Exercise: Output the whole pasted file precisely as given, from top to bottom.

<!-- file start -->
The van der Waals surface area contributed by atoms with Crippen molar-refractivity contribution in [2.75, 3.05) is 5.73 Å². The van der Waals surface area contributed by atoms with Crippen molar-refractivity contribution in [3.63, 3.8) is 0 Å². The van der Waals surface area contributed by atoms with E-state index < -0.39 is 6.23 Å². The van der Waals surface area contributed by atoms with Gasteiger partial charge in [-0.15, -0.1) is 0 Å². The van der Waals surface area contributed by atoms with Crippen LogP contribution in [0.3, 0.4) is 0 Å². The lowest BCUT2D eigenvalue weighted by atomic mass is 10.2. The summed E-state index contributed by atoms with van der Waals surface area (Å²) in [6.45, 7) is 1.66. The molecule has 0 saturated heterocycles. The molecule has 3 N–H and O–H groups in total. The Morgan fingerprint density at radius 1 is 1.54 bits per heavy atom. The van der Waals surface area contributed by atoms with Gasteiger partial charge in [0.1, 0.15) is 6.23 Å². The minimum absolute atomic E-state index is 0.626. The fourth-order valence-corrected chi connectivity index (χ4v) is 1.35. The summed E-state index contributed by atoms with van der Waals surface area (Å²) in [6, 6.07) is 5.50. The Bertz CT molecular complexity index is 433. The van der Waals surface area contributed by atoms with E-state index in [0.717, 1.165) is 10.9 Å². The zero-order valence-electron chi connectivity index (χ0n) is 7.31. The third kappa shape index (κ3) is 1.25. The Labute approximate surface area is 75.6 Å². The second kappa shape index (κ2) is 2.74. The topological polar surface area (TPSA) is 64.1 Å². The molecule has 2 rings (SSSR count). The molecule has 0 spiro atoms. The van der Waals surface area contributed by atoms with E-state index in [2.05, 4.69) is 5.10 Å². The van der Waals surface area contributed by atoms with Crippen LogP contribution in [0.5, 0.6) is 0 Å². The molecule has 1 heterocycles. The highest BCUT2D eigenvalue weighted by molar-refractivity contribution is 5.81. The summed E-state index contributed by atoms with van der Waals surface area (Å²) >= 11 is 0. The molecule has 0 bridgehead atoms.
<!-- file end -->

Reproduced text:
The van der Waals surface area contributed by atoms with Crippen molar-refractivity contribution in [2.75, 3.05) is 5.73 Å². The van der Waals surface area contributed by atoms with Crippen molar-refractivity contribution in [3.63, 3.8) is 0 Å². The van der Waals surface area contributed by atoms with E-state index < -0.39 is 6.23 Å². The van der Waals surface area contributed by atoms with Gasteiger partial charge in [-0.15, -0.1) is 0 Å². The van der Waals surface area contributed by atoms with Crippen LogP contribution in [0.3, 0.4) is 0 Å². The lowest BCUT2D eigenvalue weighted by atomic mass is 10.2. The summed E-state index contributed by atoms with van der Waals surface area (Å²) in [6.45, 7) is 1.66. The molecule has 0 saturated heterocycles. The molecule has 3 N–H and O–H groups in total. The Morgan fingerprint density at radius 1 is 1.54 bits per heavy atom. The van der Waals surface area contributed by atoms with Gasteiger partial charge in [0.1, 0.15) is 6.23 Å². The minimum absolute atomic E-state index is 0.626. The fourth-order valence-corrected chi connectivity index (χ4v) is 1.35. The summed E-state index contributed by atoms with van der Waals surface area (Å²) in [6, 6.07) is 5.50. The Bertz CT molecular complexity index is 433. The van der Waals surface area contributed by atoms with E-state index in [0.717, 1.165) is 10.9 Å². The zero-order valence-electron chi connectivity index (χ0n) is 7.31. The third kappa shape index (κ3) is 1.25. The Labute approximate surface area is 75.6 Å². The second kappa shape index (κ2) is 2.74. The topological polar surface area (TPSA) is 64.1 Å². The molecule has 2 rings (SSSR count). The molecule has 0 spiro atoms. The van der Waals surface area contributed by atoms with E-state index in [2.05, 4.69) is 5.10 Å². The van der Waals surface area contributed by atoms with Crippen LogP contribution in [0.5, 0.6) is 0 Å². The molecule has 1 heterocycles. The highest BCUT2D eigenvalue weighted by molar-refractivity contribution is 5.81. The summed E-state index contributed by atoms with van der Waals surface area (Å²) >= 11 is 0. The molecule has 0 bridgehead atoms.